Against this dire backdrop Muhammad has admirably thrown himself into studies. He recently earned top grades in a BTEC in Software Engineering, a ticket to a place on a computing degree course, and a coveted scholarship via the Sanctuary Scholarship Award. Those next life stages have now crumbled around him following the Home Office decision. Agonisingly he’s also clocked up hours volunteering for cancer charity Marie Curie in Middlesbrough, and even added one of the government’s Big Society initiatives, the National Citizen Service, to his CV.
“Don’t you think I deserve it?” he says, exhausted. “I didn’t come here to claim benefits. I’ve studied, earned a scholarship and contributed to society. What stone have I left unturned? Now, the situation is that I’m not allowed to work and I’m not allowed to claim benefits. So how am I supposed to eat?”
To plug the gap, the family are surviving solely on the paltry support of charities, and the odd do-gooder in the local community. They’d be homeless but for the generosity of an inter-faith group who have let them stay in the house, temporarily.
Since coming to the UK, Faisal has volunteered at the Citizens Advice Bureau. The experience brought some of the injustice of his family’s situation into sharp focus. For instance, Muhammad applied for Section 4 support. The Home Office response was to question why his father could not support him. Faisal explains: “I saw this response, then, at the Citizens Advice I saw people aged 16 and 18 who were applying for benefits and they weren’t asked this question. There are two sets of standards.” He adds: “I was seeing asylum seekers who couldn’t speak any English, and they were being accepted first time. It was hard for me to watch. Does the UK need these people? Maybe.”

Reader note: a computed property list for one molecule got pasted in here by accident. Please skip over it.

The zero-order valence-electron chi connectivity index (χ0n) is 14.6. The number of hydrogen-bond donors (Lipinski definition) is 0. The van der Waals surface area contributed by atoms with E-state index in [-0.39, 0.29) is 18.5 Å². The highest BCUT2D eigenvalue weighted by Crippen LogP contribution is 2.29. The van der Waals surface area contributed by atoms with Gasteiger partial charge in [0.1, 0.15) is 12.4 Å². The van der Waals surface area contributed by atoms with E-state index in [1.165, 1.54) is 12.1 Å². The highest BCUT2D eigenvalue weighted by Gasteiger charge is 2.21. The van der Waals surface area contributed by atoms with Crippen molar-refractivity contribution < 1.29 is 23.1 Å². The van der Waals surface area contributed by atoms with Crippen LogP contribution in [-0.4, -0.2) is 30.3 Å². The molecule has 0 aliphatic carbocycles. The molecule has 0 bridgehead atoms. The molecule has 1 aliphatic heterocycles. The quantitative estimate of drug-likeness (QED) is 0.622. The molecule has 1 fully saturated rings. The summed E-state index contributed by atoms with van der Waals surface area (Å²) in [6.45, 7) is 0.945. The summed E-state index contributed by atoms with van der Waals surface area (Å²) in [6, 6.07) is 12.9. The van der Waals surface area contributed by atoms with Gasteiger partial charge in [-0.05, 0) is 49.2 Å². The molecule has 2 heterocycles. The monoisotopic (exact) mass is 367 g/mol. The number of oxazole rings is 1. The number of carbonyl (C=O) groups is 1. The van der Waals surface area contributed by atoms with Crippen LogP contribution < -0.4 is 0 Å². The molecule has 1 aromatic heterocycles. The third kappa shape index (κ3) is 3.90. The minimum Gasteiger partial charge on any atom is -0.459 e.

Seeking some kinship, the family started attending a Shia mosque in Middlesbrough, but they found no welcome. Faisal describes resentment and the feeling among mosque-goers their family was out to steal others’ benefits. Gradually they retreated and now only visit the place on important occasions such as Eid.
Muhammad sinks into the sofa as he thinks about what lies ahead. He says: “If I go to Pakistan now, I’m not going to have anything there. All my friends are here. A lot of my friends and classmates can’t really understand that I’m an asylum seeker. They think I must’ve been born here because I like going to the match and I’ve got the same ambitions as them.”
Muhammad’s younger sister Maimnat emerges gingerly from another room. She’s studying photography, fine art and psychology A-Levels, and has ambitions to teach fine art as a career. “I’m trying to be practical about it,” she says soberly. I mention Mima and excitedly Maimnat says she’s been taking life drawing classes there. “She has had to give up for the time being,” chimes Faisal. “They charge £3 and we haven’t got the money right now.”
It’s been a mixed experienced for the siblings over the last three years. “I was trying to make friends,” explains Muhammad. “I didn’t know what ‘chavs’ were. I walked up to this guy in the park and the next thing I knew I was in a confrontation. He threw beer at me and was swearing and shouting in my face.” A visiting social worker heard this story and encouraged Muhammad to go to the police – an alien concept Faisal tells me, as to go to the police in Pakistan can be asking for trouble.